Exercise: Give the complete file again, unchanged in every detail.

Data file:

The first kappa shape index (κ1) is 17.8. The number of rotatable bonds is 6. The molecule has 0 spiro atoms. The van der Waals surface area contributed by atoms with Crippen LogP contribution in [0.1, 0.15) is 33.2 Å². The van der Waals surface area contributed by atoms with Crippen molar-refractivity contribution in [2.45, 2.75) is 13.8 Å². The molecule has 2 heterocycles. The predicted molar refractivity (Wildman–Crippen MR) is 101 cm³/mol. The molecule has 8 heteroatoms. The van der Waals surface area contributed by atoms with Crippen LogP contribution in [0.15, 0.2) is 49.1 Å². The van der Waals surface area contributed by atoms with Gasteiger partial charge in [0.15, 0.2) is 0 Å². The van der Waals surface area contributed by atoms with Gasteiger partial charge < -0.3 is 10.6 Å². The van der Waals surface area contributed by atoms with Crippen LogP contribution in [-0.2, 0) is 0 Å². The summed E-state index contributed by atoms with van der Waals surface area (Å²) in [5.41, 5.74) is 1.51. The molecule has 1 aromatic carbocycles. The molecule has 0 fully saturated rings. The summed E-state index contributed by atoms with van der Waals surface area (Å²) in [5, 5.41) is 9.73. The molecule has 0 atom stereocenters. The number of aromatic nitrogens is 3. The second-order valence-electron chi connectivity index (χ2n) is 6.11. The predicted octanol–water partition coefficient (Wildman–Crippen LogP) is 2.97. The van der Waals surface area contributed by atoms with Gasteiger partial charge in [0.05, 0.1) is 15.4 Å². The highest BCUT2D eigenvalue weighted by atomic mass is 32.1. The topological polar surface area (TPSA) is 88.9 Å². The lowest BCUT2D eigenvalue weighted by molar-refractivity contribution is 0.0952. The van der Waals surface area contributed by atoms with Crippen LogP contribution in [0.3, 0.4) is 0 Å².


The first kappa shape index (κ1) is 17.8. The number of rotatable bonds is 6. The molecule has 0 spiro atoms. The van der Waals surface area contributed by atoms with Crippen LogP contribution in [0.1, 0.15) is 33.2 Å². The van der Waals surface area contributed by atoms with Crippen molar-refractivity contribution in [2.45, 2.75) is 13.8 Å². The molecule has 2 heterocycles. The predicted molar refractivity (Wildman–Crippen MR) is 101 cm³/mol. The molecule has 8 heteroatoms. The van der Waals surface area contributed by atoms with Crippen LogP contribution in [0.15, 0.2) is 49.1 Å². The van der Waals surface area contributed by atoms with Gasteiger partial charge in [0.15, 0.2) is 0 Å². The van der Waals surface area contributed by atoms with Gasteiger partial charge < -0.3 is 10.6 Å². The van der Waals surface area contributed by atoms with Crippen LogP contribution in [-0.2, 0) is 0 Å². The summed E-state index contributed by atoms with van der Waals surface area (Å²) in [5.41, 5.74) is 1.51. The molecule has 1 aromatic carbocycles. The molecule has 0 fully saturated rings. The summed E-state index contributed by atoms with van der Waals surface area (Å²) in [5, 5.41) is 9.73. The molecule has 0 atom stereocenters. The number of aromatic nitrogens is 3. The second-order valence-electron chi connectivity index (χ2n) is 6.11. The predicted octanol–water partition coefficient (Wildman–Crippen LogP) is 2.97. The van der Waals surface area contributed by atoms with Gasteiger partial charge in [0.05, 0.1) is 15.4 Å². The highest BCUT2D eigenvalue weighted by atomic mass is 32.1. The topological polar surface area (TPSA) is 88.9 Å². The lowest BCUT2D eigenvalue weighted by molar-refractivity contribution is 0.0952. The van der Waals surface area contributed by atoms with Crippen LogP contribution in [0.3, 0.4) is 0 Å².